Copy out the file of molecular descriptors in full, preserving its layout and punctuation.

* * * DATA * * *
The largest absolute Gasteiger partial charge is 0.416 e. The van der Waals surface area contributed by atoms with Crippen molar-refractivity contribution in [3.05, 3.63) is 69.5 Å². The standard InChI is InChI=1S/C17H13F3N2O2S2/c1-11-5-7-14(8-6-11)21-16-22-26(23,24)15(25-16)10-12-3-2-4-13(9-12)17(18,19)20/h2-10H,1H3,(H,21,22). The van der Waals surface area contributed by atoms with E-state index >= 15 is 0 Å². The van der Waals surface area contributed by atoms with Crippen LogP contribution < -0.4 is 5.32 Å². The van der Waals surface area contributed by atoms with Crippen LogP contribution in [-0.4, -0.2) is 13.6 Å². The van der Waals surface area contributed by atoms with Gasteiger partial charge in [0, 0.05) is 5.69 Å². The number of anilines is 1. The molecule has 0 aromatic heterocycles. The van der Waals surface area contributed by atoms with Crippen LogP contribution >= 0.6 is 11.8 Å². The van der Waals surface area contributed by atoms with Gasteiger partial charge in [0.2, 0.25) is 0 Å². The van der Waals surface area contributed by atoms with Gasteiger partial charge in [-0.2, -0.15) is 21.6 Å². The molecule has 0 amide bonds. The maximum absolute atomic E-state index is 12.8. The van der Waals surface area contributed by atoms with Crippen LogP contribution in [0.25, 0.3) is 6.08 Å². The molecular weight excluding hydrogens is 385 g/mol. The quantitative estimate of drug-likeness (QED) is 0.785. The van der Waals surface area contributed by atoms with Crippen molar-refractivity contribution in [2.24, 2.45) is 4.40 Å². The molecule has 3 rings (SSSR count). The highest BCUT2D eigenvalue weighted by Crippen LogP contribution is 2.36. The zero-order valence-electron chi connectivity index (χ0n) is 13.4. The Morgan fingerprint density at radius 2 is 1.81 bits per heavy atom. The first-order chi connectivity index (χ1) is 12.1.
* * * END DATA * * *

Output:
The largest absolute Gasteiger partial charge is 0.416 e. The van der Waals surface area contributed by atoms with Crippen molar-refractivity contribution in [3.05, 3.63) is 69.5 Å². The standard InChI is InChI=1S/C17H13F3N2O2S2/c1-11-5-7-14(8-6-11)21-16-22-26(23,24)15(25-16)10-12-3-2-4-13(9-12)17(18,19)20/h2-10H,1H3,(H,21,22). The van der Waals surface area contributed by atoms with E-state index >= 15 is 0 Å². The van der Waals surface area contributed by atoms with Crippen LogP contribution < -0.4 is 5.32 Å². The van der Waals surface area contributed by atoms with Crippen LogP contribution in [-0.4, -0.2) is 13.6 Å². The van der Waals surface area contributed by atoms with Gasteiger partial charge in [0, 0.05) is 5.69 Å². The number of anilines is 1. The molecule has 0 aromatic heterocycles. The van der Waals surface area contributed by atoms with Crippen LogP contribution >= 0.6 is 11.8 Å². The van der Waals surface area contributed by atoms with Gasteiger partial charge in [0.2, 0.25) is 0 Å². The van der Waals surface area contributed by atoms with Gasteiger partial charge in [-0.2, -0.15) is 21.6 Å². The molecule has 0 amide bonds. The maximum absolute atomic E-state index is 12.8. The van der Waals surface area contributed by atoms with Crippen LogP contribution in [0.25, 0.3) is 6.08 Å². The molecular weight excluding hydrogens is 385 g/mol. The quantitative estimate of drug-likeness (QED) is 0.785. The van der Waals surface area contributed by atoms with Crippen molar-refractivity contribution in [2.24, 2.45) is 4.40 Å². The molecule has 3 rings (SSSR count). The highest BCUT2D eigenvalue weighted by Crippen LogP contribution is 2.36. The zero-order valence-electron chi connectivity index (χ0n) is 13.4. The Morgan fingerprint density at radius 2 is 1.81 bits per heavy atom. The first-order chi connectivity index (χ1) is 12.1.